32 O-level additional mathematics Paper 2 scripts from Singapore lost in Britain

The Singapore Examinations and Assessment Board said the scripts were from two secondary schools - 20 from Nan Hua High School and 12 from Hong Kah Secondary School, which is now known as Jurongville Secondary. PHOTO: ST FILE

SINGAPORE - An examiner's bag containing 32 O-level additional mathematics scripts from Singapore was taken by mistake by a train passenger in Britain in November last year.

The Paper 2 scripts, which make up 56 per cent of the overall subject grade, have not been found despite a major investigation by Cambridge Assessment to locate the bag, which was lost in transit from London to Sheffield in England on Nov 21.

This comes about a year after a parcel containing A-level chemistry answer scripts from 238 Singapore students was stolen from a courier van transporting it to an examiner in Britain in November 2017. The scripts have not been recovered.

The Singapore Examinations and Assessment Board (SEAB), which held a media briefing on Monday (Jan 14), said the 32 scripts in the latest incident were from two secondary schools - 20 from Nan Hua High School and 12 from Hong Kah Secondary School, which is now known as Jurongville Secondary.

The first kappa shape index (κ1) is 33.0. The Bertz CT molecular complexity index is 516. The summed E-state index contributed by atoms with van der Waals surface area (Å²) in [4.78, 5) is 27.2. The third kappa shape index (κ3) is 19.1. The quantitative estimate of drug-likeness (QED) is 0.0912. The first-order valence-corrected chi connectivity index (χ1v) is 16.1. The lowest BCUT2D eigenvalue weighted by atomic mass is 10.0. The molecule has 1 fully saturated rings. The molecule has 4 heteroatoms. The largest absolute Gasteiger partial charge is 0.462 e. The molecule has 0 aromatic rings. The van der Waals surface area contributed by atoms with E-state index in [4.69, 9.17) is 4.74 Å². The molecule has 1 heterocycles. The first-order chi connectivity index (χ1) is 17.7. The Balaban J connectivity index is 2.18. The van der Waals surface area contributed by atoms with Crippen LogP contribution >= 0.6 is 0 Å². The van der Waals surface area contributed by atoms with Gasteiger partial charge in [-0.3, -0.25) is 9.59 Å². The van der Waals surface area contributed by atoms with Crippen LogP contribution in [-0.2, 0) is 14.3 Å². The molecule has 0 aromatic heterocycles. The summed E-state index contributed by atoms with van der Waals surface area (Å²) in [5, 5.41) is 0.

The students, who received their O-level scores on Monday with the rest of their cohort, have been awarded final grades for additional mathematics based on their performance in Paper 1 and their cohort's performance in both papers.

Their marks in Paper 1 were used to work out their position in terms of percentile ranking within the cohort. The percentile ranking was then used to derive the missing Paper 2 mark. To check for consistency, their school preliminary examination results were also taken into account.